On December 31, 2012, a class action lawsuit captioned Doe, et al. v. City of Philadelphia, et al., was filed in the Philadelphia Court of Common Pleas against the City of Philadelphia and several of its departments for placing on its website the confidential information of more than 1,500 individuals who appealed from the denial or revocation of their gun permit, in alleged violation of Section 6111(i). In 2014, the lawsuit was settled for $1.425 million, with the City paying the cost of administering the settlement. In addition, the City agreed to make expansive changes to its firearm-related and gun permit-related policies and procedures.
Comity and Reciprocity
Once a permit to carry a concealed firearm is issued in Pennsylvania in accordance with the requirement and strictures of the law, pursuant to Sec. 6109 (k) (2) and any agreements brokers between the Attorney General of the Commonwealth and the appropriate legislatively authorizes official in a sister State, that license will be recognized in those subscribing States. This is called “reciprocity” and it is enjoyed (at this time) with the States listed below. Under Pennsylvania law, there are six categories of firearms reciprocity status. We address only five since the excluded category are States where reciprocity is not granted.
Written reciprocity agreements with Pennsylvania
Category 1: States that have entered into written reciprocity agreements with Pennsylvania. These agreements provide for reciprocal recognition of valid permits issued by both states. Recognition in Pennsylvania varies based on the written agreement.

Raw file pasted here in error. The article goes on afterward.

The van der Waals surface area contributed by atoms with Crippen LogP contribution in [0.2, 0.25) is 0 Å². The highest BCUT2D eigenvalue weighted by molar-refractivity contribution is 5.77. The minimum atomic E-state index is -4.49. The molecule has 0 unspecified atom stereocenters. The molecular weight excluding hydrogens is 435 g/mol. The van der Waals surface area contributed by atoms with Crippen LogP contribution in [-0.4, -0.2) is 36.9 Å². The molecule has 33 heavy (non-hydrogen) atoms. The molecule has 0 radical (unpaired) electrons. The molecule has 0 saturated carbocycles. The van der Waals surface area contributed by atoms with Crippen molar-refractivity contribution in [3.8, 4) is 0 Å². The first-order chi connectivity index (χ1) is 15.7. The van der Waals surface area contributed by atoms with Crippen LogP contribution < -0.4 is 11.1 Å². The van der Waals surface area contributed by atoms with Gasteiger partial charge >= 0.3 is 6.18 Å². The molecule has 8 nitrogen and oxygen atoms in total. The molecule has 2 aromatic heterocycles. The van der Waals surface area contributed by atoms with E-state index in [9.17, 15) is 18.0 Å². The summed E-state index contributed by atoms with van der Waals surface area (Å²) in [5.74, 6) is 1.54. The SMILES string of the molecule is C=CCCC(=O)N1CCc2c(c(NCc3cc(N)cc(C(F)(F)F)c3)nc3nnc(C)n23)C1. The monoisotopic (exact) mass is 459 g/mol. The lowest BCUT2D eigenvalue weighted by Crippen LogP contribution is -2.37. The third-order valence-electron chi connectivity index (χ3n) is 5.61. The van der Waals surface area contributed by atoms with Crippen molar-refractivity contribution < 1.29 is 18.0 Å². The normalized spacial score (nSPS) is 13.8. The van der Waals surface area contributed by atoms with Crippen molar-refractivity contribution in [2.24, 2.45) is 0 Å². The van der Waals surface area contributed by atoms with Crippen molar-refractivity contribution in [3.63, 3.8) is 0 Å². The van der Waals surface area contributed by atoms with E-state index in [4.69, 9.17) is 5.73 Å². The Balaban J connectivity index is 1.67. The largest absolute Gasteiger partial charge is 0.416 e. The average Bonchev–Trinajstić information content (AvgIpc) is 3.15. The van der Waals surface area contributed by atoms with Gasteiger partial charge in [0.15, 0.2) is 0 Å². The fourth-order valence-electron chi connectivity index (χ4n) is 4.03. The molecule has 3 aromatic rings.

Statutory reciprocity based on the determination of the Attorney General that the other state has granted reciprocity to Pennsylvania
Category 2: States that have statutory reciprocity under 6106(b)(15) of the Uniform Firearms Act. The following states have been granted statutory reciprocity without a formal written agreement, based on the determination of the Attorney General that the other state has granted reciprocity to Pennsylvania license holders, and that the other state's laws governing firearms are similar:
Unilateral reciprocity granted by another state for Pennsylvania
Category 3: Unilateral reciprocity granted by another state for Pennsylvania license holders. This category encompasses states which allow an individual issued a valid License To Carry Firearms from Pennsylvania to carry a firearm while in those respective states: